I came across a little geometry thing that left me unsettled, even as I have to admit it’s correct. Start with a two-dimensional space, or as the hew-mons call it, a plane. Draw a square with sides of length two and centered on the origin. So it has corners at the points with Cartesian coordinates (+1, +1), (+1, -1), (-1, +1), and (-1, -1). Around each of these corners draw a circle of radius 1.

There is some largest circle that you can draw, centered on the origin, the dead center of the square, with Cartesian coordinates (0, 0), and that just touches all of the corners’ circles. It has a radius of a little under 0.414.

Now think of the three-dimensional analog. Three-dimensional space. Draw a box with sides all of length two and centered on the origin. So it has corners at the points with Cartesian coordinates (+1, +1, +1), (+1, +1, -1), (+1, -1, +1), (+1, -1, -1), (-1, +1, +1), (-1, +1, -1), (-1, -1, +1), and (-1, -1, -1). Around each of these eight corners draw a circle of radius 1.

There is some largest sphere that you can draw, centered on the origin, the point with Cartesian coordinates (0, 0, 0), that just touches all of the corners’ circles. It has a radius of a little under 0.732.

Think of the four-dimensional analog. This is harder to sketch. But a four-dimensional hypercube, with each side of length 2 and centered on the origin. So it has corners at the points with Cartesian coordinates (+1, +1, +1, +1), (+1, +1, +1, -1), (+1, +1, -1, +1), (+1, +1, -1, -1), and you know what? Will you let me pretend we listed all sixteen corners? Thanks. Around each of these corners draw a circle of radius 1.

There is some largest hypersphere you can draw, centered on the origin, the point with Cartesian coordinates (0, 0, 0, 0), and that just touches all of these corners’ circles. It has a radius of 1.

Keep going. Five-dimensional space, with corners like (+1, +1, +1, +1, +1). Six-dimensional space, with corners like (+1, +1, +1, +1, +1, +1). Seven-dimensional space. And so on.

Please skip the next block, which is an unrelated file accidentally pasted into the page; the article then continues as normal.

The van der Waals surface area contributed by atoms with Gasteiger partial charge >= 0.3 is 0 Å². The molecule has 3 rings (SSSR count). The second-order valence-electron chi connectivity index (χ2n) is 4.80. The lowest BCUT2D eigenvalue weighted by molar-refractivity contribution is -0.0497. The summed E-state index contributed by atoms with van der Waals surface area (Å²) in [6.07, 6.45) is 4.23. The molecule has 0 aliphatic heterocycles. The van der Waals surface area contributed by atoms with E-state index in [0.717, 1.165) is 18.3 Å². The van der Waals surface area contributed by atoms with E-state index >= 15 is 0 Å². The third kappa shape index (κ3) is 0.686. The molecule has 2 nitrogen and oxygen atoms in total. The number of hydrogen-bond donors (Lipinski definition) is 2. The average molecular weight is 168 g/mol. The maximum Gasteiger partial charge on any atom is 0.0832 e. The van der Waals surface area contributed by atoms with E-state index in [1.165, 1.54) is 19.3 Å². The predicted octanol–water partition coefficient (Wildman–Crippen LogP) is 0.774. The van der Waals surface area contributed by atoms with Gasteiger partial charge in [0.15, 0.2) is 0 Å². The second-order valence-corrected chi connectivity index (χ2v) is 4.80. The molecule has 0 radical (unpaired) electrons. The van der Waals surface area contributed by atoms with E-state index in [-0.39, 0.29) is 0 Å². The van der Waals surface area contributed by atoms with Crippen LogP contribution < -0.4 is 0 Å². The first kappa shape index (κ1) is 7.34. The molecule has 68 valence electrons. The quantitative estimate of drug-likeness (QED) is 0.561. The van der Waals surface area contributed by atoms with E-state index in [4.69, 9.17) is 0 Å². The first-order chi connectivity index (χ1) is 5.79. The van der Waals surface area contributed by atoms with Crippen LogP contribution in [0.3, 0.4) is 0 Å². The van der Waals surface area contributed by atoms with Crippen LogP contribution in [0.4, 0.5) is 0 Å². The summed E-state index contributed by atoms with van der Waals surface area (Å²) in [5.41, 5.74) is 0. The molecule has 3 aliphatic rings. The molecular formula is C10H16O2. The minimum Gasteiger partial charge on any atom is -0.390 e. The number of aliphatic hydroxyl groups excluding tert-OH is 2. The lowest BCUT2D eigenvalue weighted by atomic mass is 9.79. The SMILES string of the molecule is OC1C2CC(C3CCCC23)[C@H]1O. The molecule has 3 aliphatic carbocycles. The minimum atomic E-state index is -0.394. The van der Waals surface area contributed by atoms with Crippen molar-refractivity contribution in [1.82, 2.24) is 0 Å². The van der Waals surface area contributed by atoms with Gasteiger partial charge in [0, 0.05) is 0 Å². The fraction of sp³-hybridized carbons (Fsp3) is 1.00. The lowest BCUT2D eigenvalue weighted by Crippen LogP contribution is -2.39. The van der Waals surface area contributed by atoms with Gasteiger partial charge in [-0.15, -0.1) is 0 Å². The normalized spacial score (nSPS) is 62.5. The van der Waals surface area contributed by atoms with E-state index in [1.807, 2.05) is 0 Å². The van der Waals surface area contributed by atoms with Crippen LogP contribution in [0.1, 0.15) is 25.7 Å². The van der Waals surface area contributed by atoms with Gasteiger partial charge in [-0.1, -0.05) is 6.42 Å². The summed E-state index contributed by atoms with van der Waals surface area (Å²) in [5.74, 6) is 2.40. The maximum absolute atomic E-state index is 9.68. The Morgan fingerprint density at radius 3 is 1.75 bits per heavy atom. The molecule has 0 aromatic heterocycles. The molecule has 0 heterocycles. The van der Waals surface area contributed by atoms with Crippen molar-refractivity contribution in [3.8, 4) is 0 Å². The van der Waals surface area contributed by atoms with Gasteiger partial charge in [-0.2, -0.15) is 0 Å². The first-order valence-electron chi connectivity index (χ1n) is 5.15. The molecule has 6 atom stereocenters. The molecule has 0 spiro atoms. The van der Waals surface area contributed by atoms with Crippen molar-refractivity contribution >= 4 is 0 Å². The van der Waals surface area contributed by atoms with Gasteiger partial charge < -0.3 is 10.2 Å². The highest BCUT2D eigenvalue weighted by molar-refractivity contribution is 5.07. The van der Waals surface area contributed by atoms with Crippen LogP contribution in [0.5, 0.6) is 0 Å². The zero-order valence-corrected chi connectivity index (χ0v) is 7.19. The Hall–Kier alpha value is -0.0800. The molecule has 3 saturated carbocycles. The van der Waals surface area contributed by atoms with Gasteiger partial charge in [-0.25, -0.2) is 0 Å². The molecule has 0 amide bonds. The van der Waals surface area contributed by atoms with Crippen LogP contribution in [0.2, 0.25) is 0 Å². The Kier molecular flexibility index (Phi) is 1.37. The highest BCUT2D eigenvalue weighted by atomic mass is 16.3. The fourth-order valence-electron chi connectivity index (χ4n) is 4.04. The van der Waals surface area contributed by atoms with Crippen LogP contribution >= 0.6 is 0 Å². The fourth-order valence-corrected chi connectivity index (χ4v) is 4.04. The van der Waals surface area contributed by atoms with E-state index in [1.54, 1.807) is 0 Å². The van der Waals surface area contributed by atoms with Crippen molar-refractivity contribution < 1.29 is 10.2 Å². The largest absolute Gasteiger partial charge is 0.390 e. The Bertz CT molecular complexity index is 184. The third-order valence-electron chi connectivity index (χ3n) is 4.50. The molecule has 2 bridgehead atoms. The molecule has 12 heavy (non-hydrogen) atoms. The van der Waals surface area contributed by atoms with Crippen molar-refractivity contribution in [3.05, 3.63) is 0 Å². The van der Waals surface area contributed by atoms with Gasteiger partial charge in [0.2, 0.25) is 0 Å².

Eventually, the space is vast enough that the radius of this largest-touching hypersphere is bigger than 2. That is, reaching out more than twice as far as the original box goes, this even though the corner hyperspheres line the edges of the box, and touch one another along those edges.

Non-Euclidean geometry has the reputation of holding deep, inscrutable mysteries. To say something is a non-Euclidean space, outside of a mathematical context, is to designate it as a place immune to reason and beyond human comprehension. This is not such a case. This is a completely Euclidean space; it’s just got a lot of dimensions to it. Strange things will happen.

Another weird, but to me not so unsettling matter, concerns the surface (or hypersurface) area and the volume of these spheres. The circumference of a unit circle is, famously, 2π. The area of a unit sphere is 4π. For a four-dimensional hypersphere the surface area is a bit bigger yet. And bigger again for five and six and seven dimensions. But at eight dimensions the surface area starts shrinking again, and it never grows again. Have a great enough number of dimensions and the unit hypersphere has almost zero surface area. The volume of a unit circle is π. Of a unit sphere, . For a four-dimensional hypersphere, . For a five-dimensional hypersphere, . It is never so large again; for six or more dimensions the volume starts to shrink again. As the number of dimensions of space grows, the volume of the unit hypersphere dwindles to zero.

You know, that’s unsettling me more now that I’m paying attention to it.